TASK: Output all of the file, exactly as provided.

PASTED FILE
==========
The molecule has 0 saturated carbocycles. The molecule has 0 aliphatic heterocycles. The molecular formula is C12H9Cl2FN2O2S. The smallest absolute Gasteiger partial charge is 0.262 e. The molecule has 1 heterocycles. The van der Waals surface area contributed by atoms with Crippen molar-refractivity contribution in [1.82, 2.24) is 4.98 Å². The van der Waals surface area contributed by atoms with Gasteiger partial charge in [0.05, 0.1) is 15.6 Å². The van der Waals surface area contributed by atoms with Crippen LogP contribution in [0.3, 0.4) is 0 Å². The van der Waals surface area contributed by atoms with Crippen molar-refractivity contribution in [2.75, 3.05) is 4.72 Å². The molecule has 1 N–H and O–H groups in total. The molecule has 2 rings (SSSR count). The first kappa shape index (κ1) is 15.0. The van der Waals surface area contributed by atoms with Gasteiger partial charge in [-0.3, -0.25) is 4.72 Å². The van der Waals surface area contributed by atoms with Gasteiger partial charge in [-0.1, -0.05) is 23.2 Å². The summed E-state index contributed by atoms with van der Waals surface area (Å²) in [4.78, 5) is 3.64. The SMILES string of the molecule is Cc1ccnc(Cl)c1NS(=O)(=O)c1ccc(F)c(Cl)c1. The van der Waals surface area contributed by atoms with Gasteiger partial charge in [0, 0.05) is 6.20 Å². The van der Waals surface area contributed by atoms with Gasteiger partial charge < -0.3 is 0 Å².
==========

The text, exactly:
The molecule has 0 saturated carbocycles. The molecule has 0 aliphatic heterocycles. The molecular formula is C12H9Cl2FN2O2S. The smallest absolute Gasteiger partial charge is 0.262 e. The molecule has 1 heterocycles. The van der Waals surface area contributed by atoms with Crippen molar-refractivity contribution in [1.82, 2.24) is 4.98 Å². The van der Waals surface area contributed by atoms with Gasteiger partial charge in [0.05, 0.1) is 15.6 Å². The van der Waals surface area contributed by atoms with Crippen LogP contribution in [0.3, 0.4) is 0 Å². The van der Waals surface area contributed by atoms with Crippen molar-refractivity contribution in [2.75, 3.05) is 4.72 Å². The molecule has 1 N–H and O–H groups in total. The molecule has 2 rings (SSSR count). The first kappa shape index (κ1) is 15.0. The van der Waals surface area contributed by atoms with Gasteiger partial charge in [-0.3, -0.25) is 4.72 Å². The van der Waals surface area contributed by atoms with Gasteiger partial charge in [-0.1, -0.05) is 23.2 Å². The summed E-state index contributed by atoms with van der Waals surface area (Å²) in [4.78, 5) is 3.64. The SMILES string of the molecule is Cc1ccnc(Cl)c1NS(=O)(=O)c1ccc(F)c(Cl)c1. The van der Waals surface area contributed by atoms with Gasteiger partial charge in [0, 0.05) is 6.20 Å². The van der Waals surface area contributed by atoms with Gasteiger partial charge < -0.3 is 0 Å².